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Old 08-21-2015, 11:44 AM   #1
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Confused with live rock

This is kind of a dumb question but how do you transport live rock from the store to your tank? The closest store to me that has it is almost an hour away.

And can I start a tank with all dry rock and a bit of live rock and eventually the dry rock will become live? I don't want to get a ton of live rock as it is like $9 a pound.
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Old 08-21-2015, 11:46 AM   #2
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You can start with dry rock but you usually have to seed it. If you use some live and some dry then yes over time the dry rock will start to harbor the beneficial bacteria and organisms. I let my live rock sit for 3 days out of water and yes there was some die off but it still has plenty of things left alive in it it.


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Old 08-21-2015, 11:55 AM   #3
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No need for any "live" rock at all, as the dry will become live during the cycle. Lr really only means rock that's been through a nitrogen cycle


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Old 08-21-2015, 12:17 PM   #4
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And to add to big red. The nitrogen cycle is only the beginning. You will have to be patient to add stuff and let the different algae blooms happen


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Old 08-21-2015, 12:23 PM   #5
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If you wanted to use live rock, simply keep it wet. You could get a container and wrap it in wet paper (which is how they ship the stuff) or have a bucket of saltwater to toss it in.

But, like was stated, there is NO need for any live rock as it will all turn live. I spent an arm and a leg having my live rock shipped to me. There was cool things and bad things that came in on it and I got the look that I wanted specifically...but it could have been done with a macro or base rock as well had I looked into it.
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Old 08-21-2015, 12:38 PM   #6
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Ask around in your local area too. Ppl are always getting rid of rock if you don't want to spend a lot of money


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Old 08-21-2015, 01:17 PM   #7
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I agree with Sniper. Just go with dry rock, it can be bought for $3 / lb at bulk reef supply. With dry rock there's no need to add anything to it other than a nitrogen cycle. The only real benefit to using live rock is that you get some interesting hitch hikers..... which is also the worst thing about live rock because you get some horrible hitch hikers.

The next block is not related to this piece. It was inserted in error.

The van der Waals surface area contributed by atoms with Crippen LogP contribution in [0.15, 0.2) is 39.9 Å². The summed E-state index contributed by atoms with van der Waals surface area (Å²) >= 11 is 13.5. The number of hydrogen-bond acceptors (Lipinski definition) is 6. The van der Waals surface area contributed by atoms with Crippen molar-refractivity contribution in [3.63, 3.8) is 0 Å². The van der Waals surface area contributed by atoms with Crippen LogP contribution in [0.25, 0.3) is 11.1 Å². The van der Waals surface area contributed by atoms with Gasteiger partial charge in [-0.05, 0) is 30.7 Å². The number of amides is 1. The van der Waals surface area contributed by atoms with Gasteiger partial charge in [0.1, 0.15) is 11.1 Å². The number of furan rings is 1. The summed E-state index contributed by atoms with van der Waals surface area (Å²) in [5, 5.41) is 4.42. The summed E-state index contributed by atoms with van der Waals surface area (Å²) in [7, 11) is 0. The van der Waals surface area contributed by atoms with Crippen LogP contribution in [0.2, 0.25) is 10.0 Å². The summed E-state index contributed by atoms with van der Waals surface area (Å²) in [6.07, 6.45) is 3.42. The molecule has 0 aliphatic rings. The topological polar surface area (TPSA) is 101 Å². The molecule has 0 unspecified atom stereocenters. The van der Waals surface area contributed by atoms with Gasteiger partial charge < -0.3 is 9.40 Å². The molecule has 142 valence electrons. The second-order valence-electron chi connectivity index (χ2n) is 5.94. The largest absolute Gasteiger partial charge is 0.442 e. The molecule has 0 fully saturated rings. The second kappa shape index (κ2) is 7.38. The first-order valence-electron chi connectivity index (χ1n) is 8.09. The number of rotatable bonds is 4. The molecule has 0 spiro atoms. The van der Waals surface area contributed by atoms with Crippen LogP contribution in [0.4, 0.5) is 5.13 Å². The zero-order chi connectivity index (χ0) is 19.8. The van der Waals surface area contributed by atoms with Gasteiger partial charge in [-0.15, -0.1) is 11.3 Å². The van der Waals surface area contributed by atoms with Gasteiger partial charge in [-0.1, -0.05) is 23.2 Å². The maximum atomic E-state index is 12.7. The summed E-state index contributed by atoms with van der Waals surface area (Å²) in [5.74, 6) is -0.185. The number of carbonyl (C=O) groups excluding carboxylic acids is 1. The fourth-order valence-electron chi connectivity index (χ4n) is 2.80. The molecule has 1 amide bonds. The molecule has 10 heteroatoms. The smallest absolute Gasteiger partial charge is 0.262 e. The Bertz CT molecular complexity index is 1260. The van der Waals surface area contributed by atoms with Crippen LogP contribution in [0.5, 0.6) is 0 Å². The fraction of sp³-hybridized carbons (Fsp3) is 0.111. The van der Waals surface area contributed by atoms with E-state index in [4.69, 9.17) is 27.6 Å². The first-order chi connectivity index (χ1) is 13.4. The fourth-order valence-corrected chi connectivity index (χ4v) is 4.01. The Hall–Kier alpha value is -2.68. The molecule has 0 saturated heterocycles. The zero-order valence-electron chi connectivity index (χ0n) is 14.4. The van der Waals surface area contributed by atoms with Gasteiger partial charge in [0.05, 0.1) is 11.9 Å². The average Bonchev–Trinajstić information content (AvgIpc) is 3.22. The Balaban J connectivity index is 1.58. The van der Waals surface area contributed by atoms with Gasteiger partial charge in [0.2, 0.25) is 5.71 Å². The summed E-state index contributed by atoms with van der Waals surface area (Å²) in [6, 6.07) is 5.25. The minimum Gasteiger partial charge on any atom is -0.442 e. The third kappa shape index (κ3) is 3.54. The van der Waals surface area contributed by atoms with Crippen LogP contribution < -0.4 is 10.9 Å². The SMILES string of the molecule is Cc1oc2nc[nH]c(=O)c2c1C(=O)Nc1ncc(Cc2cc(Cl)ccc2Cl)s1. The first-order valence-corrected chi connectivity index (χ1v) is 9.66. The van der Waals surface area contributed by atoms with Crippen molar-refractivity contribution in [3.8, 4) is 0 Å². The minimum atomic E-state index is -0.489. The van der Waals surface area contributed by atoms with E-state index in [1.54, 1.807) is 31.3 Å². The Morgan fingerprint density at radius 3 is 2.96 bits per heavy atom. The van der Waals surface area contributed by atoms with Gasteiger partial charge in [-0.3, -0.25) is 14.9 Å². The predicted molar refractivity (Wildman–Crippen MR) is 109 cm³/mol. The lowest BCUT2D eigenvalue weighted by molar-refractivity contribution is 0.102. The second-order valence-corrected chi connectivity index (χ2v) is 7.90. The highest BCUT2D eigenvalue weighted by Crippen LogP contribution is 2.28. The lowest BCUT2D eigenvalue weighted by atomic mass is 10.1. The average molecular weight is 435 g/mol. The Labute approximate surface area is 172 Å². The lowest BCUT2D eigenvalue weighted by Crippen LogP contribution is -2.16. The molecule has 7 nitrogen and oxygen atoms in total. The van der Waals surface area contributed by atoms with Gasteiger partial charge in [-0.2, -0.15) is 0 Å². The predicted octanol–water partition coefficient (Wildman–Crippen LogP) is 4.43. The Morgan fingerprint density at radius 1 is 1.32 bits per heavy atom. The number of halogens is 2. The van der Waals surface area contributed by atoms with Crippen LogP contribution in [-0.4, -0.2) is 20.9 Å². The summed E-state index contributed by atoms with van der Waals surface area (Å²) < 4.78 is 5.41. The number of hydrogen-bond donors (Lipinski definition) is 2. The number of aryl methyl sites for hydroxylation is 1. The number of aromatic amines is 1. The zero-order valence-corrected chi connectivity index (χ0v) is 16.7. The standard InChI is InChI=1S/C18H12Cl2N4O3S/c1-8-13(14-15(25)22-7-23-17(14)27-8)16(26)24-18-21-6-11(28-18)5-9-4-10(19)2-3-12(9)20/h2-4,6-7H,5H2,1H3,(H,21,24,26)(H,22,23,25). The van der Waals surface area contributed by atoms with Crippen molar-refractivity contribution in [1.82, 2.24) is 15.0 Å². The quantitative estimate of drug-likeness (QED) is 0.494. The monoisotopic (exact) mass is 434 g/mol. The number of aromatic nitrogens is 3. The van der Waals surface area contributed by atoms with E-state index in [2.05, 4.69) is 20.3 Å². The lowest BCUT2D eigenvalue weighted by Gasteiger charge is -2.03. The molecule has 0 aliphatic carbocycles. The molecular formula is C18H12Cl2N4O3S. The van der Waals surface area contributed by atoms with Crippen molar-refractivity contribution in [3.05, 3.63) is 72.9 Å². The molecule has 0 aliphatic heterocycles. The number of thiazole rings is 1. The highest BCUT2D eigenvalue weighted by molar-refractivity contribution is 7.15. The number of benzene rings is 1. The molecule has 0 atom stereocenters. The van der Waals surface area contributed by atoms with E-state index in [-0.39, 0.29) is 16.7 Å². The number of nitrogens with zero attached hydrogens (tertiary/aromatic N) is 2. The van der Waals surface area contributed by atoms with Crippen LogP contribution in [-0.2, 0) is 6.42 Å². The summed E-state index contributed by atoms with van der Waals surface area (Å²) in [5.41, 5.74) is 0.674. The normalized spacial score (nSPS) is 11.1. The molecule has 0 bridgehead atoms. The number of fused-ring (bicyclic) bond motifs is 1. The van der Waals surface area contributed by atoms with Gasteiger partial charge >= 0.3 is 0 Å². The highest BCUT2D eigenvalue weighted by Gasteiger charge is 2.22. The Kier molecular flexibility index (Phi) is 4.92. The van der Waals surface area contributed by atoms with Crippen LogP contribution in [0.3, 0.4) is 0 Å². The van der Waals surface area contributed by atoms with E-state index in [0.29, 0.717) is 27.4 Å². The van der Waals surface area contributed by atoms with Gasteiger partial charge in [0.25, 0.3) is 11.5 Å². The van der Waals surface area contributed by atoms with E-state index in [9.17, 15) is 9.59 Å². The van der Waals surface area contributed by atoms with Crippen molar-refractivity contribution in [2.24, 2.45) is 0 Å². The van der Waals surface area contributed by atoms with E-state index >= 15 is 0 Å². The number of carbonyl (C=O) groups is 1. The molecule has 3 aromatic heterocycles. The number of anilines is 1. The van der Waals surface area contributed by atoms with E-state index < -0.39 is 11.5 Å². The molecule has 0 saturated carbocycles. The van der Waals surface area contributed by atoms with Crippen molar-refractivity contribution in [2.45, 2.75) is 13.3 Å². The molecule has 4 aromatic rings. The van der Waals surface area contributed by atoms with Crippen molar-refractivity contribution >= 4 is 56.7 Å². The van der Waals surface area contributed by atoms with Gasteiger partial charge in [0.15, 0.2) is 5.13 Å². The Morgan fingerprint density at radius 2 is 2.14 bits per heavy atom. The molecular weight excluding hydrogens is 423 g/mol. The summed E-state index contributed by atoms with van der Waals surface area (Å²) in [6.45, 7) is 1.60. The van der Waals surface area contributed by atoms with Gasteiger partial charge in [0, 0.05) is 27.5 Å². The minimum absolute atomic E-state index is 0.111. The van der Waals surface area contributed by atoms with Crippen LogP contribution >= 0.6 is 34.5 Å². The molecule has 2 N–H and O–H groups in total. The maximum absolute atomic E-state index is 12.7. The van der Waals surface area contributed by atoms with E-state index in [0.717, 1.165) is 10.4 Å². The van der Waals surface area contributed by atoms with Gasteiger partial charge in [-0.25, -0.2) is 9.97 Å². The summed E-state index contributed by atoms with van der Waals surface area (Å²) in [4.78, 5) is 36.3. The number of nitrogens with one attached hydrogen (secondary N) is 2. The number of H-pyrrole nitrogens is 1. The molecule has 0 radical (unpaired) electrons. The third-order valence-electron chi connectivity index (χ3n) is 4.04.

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Old 08-21-2015, 01:31 PM   #8
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If you want coralline algae on the rock you'll have to seed it with live rock. There's plenty of benefits to adding a little live rock to the dry rock. Often live rock has pods and all sorts of little creatures in it and coralline. That's what makes it live rock. Not just going threw a nitrogen cycle. If you add some live rock to the dry rock it will eventually turn into live rock. But if you go with all dry rock it wont really ever be live rock


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Old 08-21-2015, 01:40 PM   #9
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But, 9 bucks per pound is pretty pricey for some pods and coralline...You can buy thousands of pods for much less to seed a tank and coralline algae can come in off of snails or even get some scrapings from a friend's tank for free. I know I'm scraping the stuff off of my tank and could easily give some up rather than having my skimmer go nuts when I do it. It might be pretty, but when the growth takes off like a rocket it can be as much of a nuisance as byropsis.
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Old 08-21-2015, 01:46 PM   #10
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Quote:
Originally Posted by dylan p View Post
If you want coralline algae on the rock you'll have to seed it with live rock. There's plenty of benefits to adding a little live rock to the dry rock. Often live rock has pods and all sorts of little creatures in it and coralline. That's what makes it live rock. Not just going threw a nitrogen cycle. If you add some live rock to the dry rock it will eventually turn into live rock. But if you go with all dry rock it wont really ever be live rock


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That all depends on what your definition of what "Live rock" is. For me it's rock that has beneficial bacteria living on it. The other stuff is just filler.

If you add any sort of clean up crew at all then you will be seeding the tank with coralline algae. And if you truly want to have those little critters such as pods in your tank, it's as easy as adding them later on down the road. There's hundreds of places to buy copepods for your tank. In fact, doing it that way will save you hundreds of dollars and a lot of headache by avoiding undesirable hitch hikers like bristle worms, coral pests, flat worms, Nudibranchs, Aiptasia, Mojano, hydroids, mantis shrimp, and vermetid snails.

Every time I have to go into my tank to inject vinegar into aiptasia or having to go in and kill vermetid snails I kick myself over and over because it would have been prevented by paying 1/3 of the price for dry rock.
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